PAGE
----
Former Savannah State University track and field student-athletes are doing their part to give back to their alma mater.
Recently, Savannah State graduate and former track and field star Rondrick Parker, representing the newly formed Track and Field Booster Club, presented a check for $1,500 to his former coach Theodore Whitaker, head coach of SSU’s men’s and women’s track & field and cross country teams.
The money is intended to cover some of the program’s losses due to budget cuts that were handed down after the COVID-19 pandemic wreaked havoc on the economy. Whitaker plans on using the new funds to purchase a second pair of training shoes for his current student-athletes.
“It’s great to know that these student-athletes enjoyed their time with us enough to give back,” Whitaker said. “Because of their on the track contributions we were able to reach a level of respect in the track community. Because of them we now have the chance to continue to grow and maintain that level of respect.”
The new booster club has more than 50 members and is continuing to grow.
Carnell Coleman, who graduated from SSU in 2003 says a conversation he had with Whitaker inspired him to start a fundraising drive to help the program.
“Over my years at SSU, coach and I developed a friendship that have kept us rather close. So, talking to coach right after covid lock-downs, I asked how the team was and listening to his uncertainty as to how he was going to not only fund a program but how he was going to give them shoes to run in. So, hearing about how coach couldn’t make ends meet I asked coach if I can raise some money, will he accept it. He said don’t give him any money, donate it to SSU track and field.”
That conversation led to Coleman contacting former teammates to see what they could do. “I went on our Facebook group and let everyone know how coach was always there for us and that we have over 50 people in the group so if everyone donated thirty dollars we could fund shoes for the team. I took the initiative and started off with the first $150 and every week I was going to add $50 more until we met our quota.”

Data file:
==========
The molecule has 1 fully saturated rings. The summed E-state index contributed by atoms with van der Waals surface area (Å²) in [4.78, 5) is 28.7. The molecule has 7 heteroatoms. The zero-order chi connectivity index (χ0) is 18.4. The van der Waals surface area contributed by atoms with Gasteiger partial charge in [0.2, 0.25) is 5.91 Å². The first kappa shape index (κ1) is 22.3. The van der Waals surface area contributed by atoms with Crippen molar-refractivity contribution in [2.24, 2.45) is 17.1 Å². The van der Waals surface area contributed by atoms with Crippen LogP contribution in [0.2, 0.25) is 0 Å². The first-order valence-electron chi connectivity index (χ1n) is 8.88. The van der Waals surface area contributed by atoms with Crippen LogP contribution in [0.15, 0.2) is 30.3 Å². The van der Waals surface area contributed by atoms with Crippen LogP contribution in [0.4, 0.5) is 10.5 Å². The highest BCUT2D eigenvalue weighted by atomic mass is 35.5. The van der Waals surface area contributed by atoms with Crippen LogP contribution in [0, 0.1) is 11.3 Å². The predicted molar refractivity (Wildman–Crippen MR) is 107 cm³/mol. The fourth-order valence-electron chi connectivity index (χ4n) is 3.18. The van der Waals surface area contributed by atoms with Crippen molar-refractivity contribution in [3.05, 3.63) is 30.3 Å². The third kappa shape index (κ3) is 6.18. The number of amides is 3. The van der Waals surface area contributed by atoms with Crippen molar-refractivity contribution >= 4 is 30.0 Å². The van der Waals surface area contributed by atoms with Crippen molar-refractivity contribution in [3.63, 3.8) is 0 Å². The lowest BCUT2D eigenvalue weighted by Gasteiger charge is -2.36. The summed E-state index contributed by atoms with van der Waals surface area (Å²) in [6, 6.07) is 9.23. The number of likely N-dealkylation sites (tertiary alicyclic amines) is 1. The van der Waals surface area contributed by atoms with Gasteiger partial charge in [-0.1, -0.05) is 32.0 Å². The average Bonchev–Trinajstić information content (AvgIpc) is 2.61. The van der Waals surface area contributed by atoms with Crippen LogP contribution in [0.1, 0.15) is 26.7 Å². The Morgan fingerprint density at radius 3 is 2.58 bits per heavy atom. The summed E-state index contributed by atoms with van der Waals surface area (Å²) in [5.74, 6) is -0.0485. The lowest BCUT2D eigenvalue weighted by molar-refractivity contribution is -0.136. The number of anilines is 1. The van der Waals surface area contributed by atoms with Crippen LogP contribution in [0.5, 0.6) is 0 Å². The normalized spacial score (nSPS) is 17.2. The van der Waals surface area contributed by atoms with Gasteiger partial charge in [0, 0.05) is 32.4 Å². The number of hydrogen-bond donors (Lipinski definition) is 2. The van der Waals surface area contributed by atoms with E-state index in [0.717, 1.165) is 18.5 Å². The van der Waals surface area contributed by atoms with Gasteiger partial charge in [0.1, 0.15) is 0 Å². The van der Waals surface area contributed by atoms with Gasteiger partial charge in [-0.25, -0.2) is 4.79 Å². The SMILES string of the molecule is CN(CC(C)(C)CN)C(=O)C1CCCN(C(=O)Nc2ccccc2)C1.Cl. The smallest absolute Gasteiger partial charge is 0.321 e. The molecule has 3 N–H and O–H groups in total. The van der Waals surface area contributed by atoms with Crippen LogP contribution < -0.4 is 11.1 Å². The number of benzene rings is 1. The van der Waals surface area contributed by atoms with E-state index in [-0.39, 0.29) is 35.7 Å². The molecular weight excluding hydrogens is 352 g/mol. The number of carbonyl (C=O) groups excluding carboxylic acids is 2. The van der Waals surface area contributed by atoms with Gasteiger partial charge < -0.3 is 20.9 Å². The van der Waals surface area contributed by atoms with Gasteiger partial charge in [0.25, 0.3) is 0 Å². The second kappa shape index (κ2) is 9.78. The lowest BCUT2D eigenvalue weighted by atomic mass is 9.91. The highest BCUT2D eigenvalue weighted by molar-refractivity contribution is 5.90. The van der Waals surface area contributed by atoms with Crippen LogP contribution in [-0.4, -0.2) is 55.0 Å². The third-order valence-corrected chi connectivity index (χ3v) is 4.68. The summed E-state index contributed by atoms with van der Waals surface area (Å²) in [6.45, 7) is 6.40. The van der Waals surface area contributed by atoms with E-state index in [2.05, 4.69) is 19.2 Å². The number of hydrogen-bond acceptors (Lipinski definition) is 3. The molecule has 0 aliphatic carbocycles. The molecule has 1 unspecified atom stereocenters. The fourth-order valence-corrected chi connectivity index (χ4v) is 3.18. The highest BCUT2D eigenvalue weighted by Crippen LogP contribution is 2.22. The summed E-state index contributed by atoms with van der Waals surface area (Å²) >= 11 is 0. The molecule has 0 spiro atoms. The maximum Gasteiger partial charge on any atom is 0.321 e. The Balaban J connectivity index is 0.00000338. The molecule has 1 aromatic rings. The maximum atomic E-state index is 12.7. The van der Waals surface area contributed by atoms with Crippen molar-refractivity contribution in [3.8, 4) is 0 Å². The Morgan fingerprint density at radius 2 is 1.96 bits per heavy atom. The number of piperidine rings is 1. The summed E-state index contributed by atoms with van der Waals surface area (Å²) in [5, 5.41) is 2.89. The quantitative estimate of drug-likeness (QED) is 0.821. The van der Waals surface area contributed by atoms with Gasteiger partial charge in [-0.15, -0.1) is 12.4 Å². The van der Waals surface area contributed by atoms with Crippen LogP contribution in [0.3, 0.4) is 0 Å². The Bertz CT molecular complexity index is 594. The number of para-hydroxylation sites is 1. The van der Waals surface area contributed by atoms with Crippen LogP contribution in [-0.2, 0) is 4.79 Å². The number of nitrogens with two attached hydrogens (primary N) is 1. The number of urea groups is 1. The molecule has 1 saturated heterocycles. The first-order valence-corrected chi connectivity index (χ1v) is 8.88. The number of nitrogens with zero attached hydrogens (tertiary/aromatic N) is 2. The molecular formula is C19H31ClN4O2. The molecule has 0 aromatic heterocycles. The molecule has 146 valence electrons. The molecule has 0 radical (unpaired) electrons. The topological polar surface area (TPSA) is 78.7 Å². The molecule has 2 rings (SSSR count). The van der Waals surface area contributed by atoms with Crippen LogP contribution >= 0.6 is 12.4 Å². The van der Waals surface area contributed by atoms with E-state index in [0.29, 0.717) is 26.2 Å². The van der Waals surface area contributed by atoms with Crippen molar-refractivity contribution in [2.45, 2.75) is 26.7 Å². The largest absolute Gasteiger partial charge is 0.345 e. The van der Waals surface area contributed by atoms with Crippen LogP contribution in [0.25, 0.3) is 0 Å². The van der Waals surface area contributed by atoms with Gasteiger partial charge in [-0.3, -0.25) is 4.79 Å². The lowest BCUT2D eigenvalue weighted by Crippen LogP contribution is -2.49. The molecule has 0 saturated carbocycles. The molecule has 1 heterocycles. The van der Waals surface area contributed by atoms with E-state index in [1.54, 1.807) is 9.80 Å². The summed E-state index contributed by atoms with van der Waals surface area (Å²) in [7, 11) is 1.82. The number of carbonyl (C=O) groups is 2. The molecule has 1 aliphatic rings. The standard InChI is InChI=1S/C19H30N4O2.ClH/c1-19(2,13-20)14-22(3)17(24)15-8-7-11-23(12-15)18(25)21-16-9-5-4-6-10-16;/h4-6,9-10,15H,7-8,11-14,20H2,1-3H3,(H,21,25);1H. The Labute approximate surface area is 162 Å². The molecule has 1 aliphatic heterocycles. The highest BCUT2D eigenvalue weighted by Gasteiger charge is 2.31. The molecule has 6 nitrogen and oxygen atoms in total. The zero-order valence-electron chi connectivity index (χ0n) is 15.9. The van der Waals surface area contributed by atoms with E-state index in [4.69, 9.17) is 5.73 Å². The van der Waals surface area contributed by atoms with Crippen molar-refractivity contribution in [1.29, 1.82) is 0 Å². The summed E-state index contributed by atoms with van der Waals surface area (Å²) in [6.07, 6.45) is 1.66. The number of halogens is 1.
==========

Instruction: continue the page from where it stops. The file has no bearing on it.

Daunte Saloy, who completed his track career at SSU in 2006 says that the group plans to keep on giving.
“Currently, we are entertaining the idea of establishing a 501(c) and educating previous SSU track & field and cross country athletes with knowledge on the do’s and don’t s of a supporter or booster. This obviously will take some time to go through SSU, state and federal processes but it is absolutely something we have a strong interest in.”
When asked what are some of the ways the group hopes to raise money for the program, Saloy stated that the group would like to be able to receive and provide more in-kind contributions to the athletic program to help the non-revenue sports. He went on to say that equipment is essential to excel in track & field and with the rising cost to outfit programs, donations will go far in purchasing shoes, spikes, uniforms, physical therapy technology, etc. “We hope to absorb some of that burden through fundraising and encouraging community involvement.”
Both Coleman and Saloy said that Whitaker left a lasting mark on their life while they were a part of his track program.
“His first year at SSU was 1997 and that was my first year attending SSU,” said Coleman. “I was not recruited but only ran track one year in high school. I was able to make the track team at SSU. Having no idea about the sport really, I managed to buy in to coach Whitaker’s philosophy and leave it all out for the team.”
Saloy added that “Coach Whitaker has always been an exemplary leader in my life. Although at times my maturity level may not have been able to handle it properly, his relentless tact and genuine care was always something I respected and appreciated. Firm, impartial, and dedicated to the success of his athletes. That’s coach.”
Coleman is currently a high school track coach in West Palm Beach, Florida as well as a licensed realtor. In his 16 years of coaching, he has coached two time Olympic Gold Medalist Tony McQuay and more than 50 Division I athletes. While at Savannah State, Coleman set the school record in the 400m race and was a part of the 4x400m relay squad that also holds the school record. Coleman also qualified for the 2004 Olympic Trials in the 400m.
A native of Marietta, Georgia, Saloy was a mid-distance runner for the Tigers with the 800m being his primary race. Additionally, he ran the 1600m and was on the 4x400m, distance medley, and sprint medley relay teams. He broke the school 800m record that had stood for decades and qualified for the Jr. Olympics. Currently, he is a master sergeant in the Air Force going into his 15th year of service.
Saloy added that one does not need to be a former track athlete to be a part of this giving program. “No matter the sport, support your HBCU’s. We all need to take steps to enhance the HBCU experience. Whether it’s through collaboration, coordination, or self-implementation; do something.”
Anyone wishing to learn more about the track & field boosters can contact Carnell Coleman at 561- 201-6141.